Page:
In a way, I'm glad that the jewelry store isn't open when I rush over there as if to complete all my chores before my flight. My watch battery remains unfixed, my inability to either manage or be on-time has a really great excuse now, even as I try to catch a plane. What it means though is that I can no longer gauge how long we sit on the runway, how long the flight takes, much less how long my enormous layover in Denver is. Too tired to do the math when I finally arrive in Seattle, let's just presume it's been a long fucking day and by not affixing a number to it, perhaps my jetlag won't take hold.
(As life can't help but creep into the work, I realize two upcoming pieces make mention of "time," how these dissimilar artists both disavow and deny it, their music contesting such tides. A lyrical genius says (not sings, mind you): "Time will take care of itself, so just leave time alone.")
Upon landing, I somehow find my way to a Seattle restaurant that does not serve espresso at 11pm, but the sushi is killer, even if they gild the lily a little. Even though I write in up to seven cities, I've really only ever spent time in one of them. Cranking out pieces in a little green room, linking to such articles online, receiving printed checks in the mail, these places just seem like distant clips from Shangri-La or something. Now Seattle is a reality.
Being at a rock show in a new town makes me feel slightly anthropological as I look around at the new settings, the new kids and what their outfits are here. In the daylight, the town seems to really dig shows. Scores of fliers abound, everyone from Prince Paul to Buck 65 to Black Angels to Jose Gonzalez (and holy shit! there's also a flier for Love Battery) flapping along walls and lampposts. Stacks of the Stranger and Seattle Weekly are in nearly every shop doorway. Getting on the bus, I see people reading the weeklies. Perhaps because there is so much more competition for eyes as in New York, where you can also choose between New York, New Yorker, TONY, and (for the sickos out there) NY Press.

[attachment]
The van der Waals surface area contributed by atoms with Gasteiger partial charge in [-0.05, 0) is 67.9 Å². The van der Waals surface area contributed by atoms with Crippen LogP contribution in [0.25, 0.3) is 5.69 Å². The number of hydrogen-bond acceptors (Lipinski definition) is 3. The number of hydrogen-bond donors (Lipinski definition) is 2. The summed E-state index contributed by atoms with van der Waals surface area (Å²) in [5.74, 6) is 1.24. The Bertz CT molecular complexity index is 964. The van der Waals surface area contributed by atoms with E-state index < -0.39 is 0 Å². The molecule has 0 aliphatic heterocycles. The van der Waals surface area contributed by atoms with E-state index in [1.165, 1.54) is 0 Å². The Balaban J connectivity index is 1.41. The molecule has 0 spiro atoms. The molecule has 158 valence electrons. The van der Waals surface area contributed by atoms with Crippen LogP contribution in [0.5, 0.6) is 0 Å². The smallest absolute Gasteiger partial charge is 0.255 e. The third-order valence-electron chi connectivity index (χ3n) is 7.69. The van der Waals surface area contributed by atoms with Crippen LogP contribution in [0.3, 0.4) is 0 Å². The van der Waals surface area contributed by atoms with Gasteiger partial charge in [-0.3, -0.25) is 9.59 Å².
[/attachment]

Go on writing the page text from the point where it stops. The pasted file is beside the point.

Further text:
For the first time ever, I actually step inside the offices of one of my employers, the Stranger. Dig through the archives to see my words in newsprint; it has that same sort of rush as when I head to the street corner on Tuesday night to find my words in the newest Voice, despite the ink not being fresh any longer.
I'm not here so much for business, but for vacation. I spend the morning taking care of my interview so as to enjoy the sensations of being in a new city. The sky is milky with clouds to where every corner and building front stands out vividly in the skyline. Yes, Seattle is a bustling metropolis, but I notice more space between the noises now, to where once the bus rumbles past, nothing really takes its place. It's an increase of silence, a calm so hard to parse back home. Call it an unclenching on my part, even as I down as much espresso as I can at every opportunity. The only thing that occurs more often today than such sipping is overhearing references to Reality Bites and Singles.